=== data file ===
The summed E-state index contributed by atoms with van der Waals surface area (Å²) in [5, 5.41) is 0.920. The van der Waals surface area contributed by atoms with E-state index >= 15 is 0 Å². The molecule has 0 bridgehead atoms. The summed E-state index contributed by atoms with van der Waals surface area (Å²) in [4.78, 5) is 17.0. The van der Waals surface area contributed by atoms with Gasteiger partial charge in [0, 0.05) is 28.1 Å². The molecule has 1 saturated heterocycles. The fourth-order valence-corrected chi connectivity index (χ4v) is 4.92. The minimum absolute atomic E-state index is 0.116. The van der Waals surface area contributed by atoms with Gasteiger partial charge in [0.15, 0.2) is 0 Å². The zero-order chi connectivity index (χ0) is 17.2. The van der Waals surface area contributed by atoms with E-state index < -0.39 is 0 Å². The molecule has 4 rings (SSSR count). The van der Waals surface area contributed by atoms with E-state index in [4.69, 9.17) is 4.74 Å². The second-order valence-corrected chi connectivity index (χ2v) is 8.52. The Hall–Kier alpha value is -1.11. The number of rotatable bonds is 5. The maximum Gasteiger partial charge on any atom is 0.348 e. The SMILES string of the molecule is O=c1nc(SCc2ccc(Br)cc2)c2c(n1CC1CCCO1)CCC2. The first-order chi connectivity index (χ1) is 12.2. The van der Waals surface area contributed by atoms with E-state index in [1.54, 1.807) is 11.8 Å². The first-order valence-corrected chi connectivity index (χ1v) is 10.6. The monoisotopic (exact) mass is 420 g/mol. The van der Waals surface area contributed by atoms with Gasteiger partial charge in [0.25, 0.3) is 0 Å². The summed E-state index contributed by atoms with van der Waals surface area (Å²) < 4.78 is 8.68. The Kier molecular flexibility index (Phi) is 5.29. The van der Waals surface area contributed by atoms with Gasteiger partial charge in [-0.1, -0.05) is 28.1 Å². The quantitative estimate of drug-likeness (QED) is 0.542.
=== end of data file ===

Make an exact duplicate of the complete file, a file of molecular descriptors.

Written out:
The summed E-state index contributed by atoms with van der Waals surface area (Å²) in [5, 5.41) is 0.920. The van der Waals surface area contributed by atoms with E-state index >= 15 is 0 Å². The molecule has 0 bridgehead atoms. The summed E-state index contributed by atoms with van der Waals surface area (Å²) in [4.78, 5) is 17.0. The van der Waals surface area contributed by atoms with Gasteiger partial charge in [0, 0.05) is 28.1 Å². The molecule has 1 saturated heterocycles. The fourth-order valence-corrected chi connectivity index (χ4v) is 4.92. The minimum absolute atomic E-state index is 0.116. The van der Waals surface area contributed by atoms with Gasteiger partial charge in [0.15, 0.2) is 0 Å². The zero-order chi connectivity index (χ0) is 17.2. The van der Waals surface area contributed by atoms with E-state index < -0.39 is 0 Å². The molecule has 4 rings (SSSR count). The van der Waals surface area contributed by atoms with E-state index in [4.69, 9.17) is 4.74 Å². The second-order valence-corrected chi connectivity index (χ2v) is 8.52. The Hall–Kier alpha value is -1.11. The number of rotatable bonds is 5. The maximum Gasteiger partial charge on any atom is 0.348 e. The SMILES string of the molecule is O=c1nc(SCc2ccc(Br)cc2)c2c(n1CC1CCCO1)CCC2. The first-order chi connectivity index (χ1) is 12.2. The van der Waals surface area contributed by atoms with E-state index in [1.54, 1.807) is 11.8 Å². The first-order valence-corrected chi connectivity index (χ1v) is 10.6. The monoisotopic (exact) mass is 420 g/mol. The van der Waals surface area contributed by atoms with Gasteiger partial charge in [0.25, 0.3) is 0 Å². The summed E-state index contributed by atoms with van der Waals surface area (Å²) < 4.78 is 8.68. The Kier molecular flexibility index (Phi) is 5.29. The van der Waals surface area contributed by atoms with Gasteiger partial charge in [-0.1, -0.05) is 28.1 Å². The quantitative estimate of drug-likeness (QED) is 0.542.